With health care costs escalating and the federal government grasping for control of everything from the purse strings to your choice of doctors, specialists and treatments, many Oklahomans are searching for innovative, individualized ways to achieve wellness. Among those options are faith-based health-care “sharing ministries.”

Often invoking Scripture such as Galations 6:2 – “Carry each other’s burdens, and in this way you will fulfill the laws of Christ” – these organizations in effect are nonprofit cooperatives. An estimated 100,000 people nationwide have joined such bill-sharing groups, which act as an organizational clearinghouse for information between participants who have financial, physical or medical needs and participants who presently have the ability to pay for the benefits of those who have needs. Members deposit monthly fees into an account and managers of the organization distribute the funds to pay bills incurred by individual members.

Many members of these organizations say they also receive spiritual support from their health-care sharing ministry, beyond the financial impact of the group.

An added benefit for those who join these health-care sharing ministries is that their participation makes them no longer subject to Washington’s individual mandate to purchase insurance, which eventually will be enforced as part of President Barack Obama’s Patient Protection and Affordable Care Act provided the federal law is not overturned in the courts. Section 1501(b) of the PPACA adds Section 5000A to the Internal Revenue Code, exempting members of a health-care sharing ministry from being required to purchase private insurance.

As a man of great faith, an opponent of PPACA, and an advocate of free-market solutions to insurance issues, I support health-care sharing ministries as an option for Oklahoma consumers.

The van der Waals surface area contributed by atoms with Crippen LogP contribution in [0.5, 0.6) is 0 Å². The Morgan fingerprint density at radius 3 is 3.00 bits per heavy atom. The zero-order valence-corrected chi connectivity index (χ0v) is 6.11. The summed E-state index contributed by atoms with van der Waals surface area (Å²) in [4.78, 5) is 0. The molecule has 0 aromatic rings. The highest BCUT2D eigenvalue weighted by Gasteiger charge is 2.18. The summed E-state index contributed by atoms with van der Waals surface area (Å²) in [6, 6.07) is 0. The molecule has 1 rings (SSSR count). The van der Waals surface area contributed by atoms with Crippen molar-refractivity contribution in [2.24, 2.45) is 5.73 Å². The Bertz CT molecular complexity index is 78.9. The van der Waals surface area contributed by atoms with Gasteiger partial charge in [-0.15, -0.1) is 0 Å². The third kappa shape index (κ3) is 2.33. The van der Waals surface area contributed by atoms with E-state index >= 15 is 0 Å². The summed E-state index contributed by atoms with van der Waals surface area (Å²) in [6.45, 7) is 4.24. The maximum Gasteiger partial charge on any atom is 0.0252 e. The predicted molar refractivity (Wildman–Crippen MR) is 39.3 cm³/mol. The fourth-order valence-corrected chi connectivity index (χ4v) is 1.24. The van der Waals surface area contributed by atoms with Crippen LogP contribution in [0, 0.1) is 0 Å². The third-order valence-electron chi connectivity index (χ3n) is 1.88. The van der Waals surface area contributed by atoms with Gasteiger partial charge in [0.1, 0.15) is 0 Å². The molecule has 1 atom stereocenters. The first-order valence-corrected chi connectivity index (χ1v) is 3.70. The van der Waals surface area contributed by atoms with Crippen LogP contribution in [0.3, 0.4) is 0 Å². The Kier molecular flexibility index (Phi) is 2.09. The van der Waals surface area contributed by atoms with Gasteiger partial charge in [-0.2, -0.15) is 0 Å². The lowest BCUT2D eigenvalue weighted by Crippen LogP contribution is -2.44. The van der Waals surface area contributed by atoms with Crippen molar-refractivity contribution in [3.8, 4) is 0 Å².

But I must also make it clear that the Oklahoma Insurance Department by law cannot provide consumer protections to those who choose to participate in health-care sharing ministries.

Some history on the subject might illustrate that point.

Under the previous administration, the Oklahoma Insurance Department found that a health-care sharing ministry known as Medi-Share was actually operating in this state as an insurance company without license to do so.

In 2008, Medi-Share was enjoined by OID from acting as an insurer in the state of Oklahoma. That same year, the Oklahoma Legislature amended the requirements of the state Insurance Code 36 O.S. § 110(11) to provide that the Insurance Department did not have regulatory powers over health-care sharing ministries. Meanwhile, Medi-Share modified its operations so that it facilitated direct member-to-member sharing of health care expenses, making its operating model compliant with the revised Oklahoma law. In 2009, Medi-Share resumed operations in Oklahoma as a health-care sharing ministry.

What this means in layman’s terms is that while faith-based sharing organizations might be an option to make health care more affordable and to keep the federal government out of your family’s health care choices, you cannot bring consumer complaints to me as your Insurance Commissioner or to the Oklahoma Insurance Department for resolution. You will have to settle any potential dispute with your health-care sharing ministry on your own.

Consider this as you weigh the decision to join a health-care sharing ministry.

For more information on this topic or about any form of insurance in Oklahoma, don’t hesitate to contact the Oklahoma Insurance Department’s Consumer Assistance Hotline at 1-800-522-0071. You can also visit us online at www.ok.gov/oid/.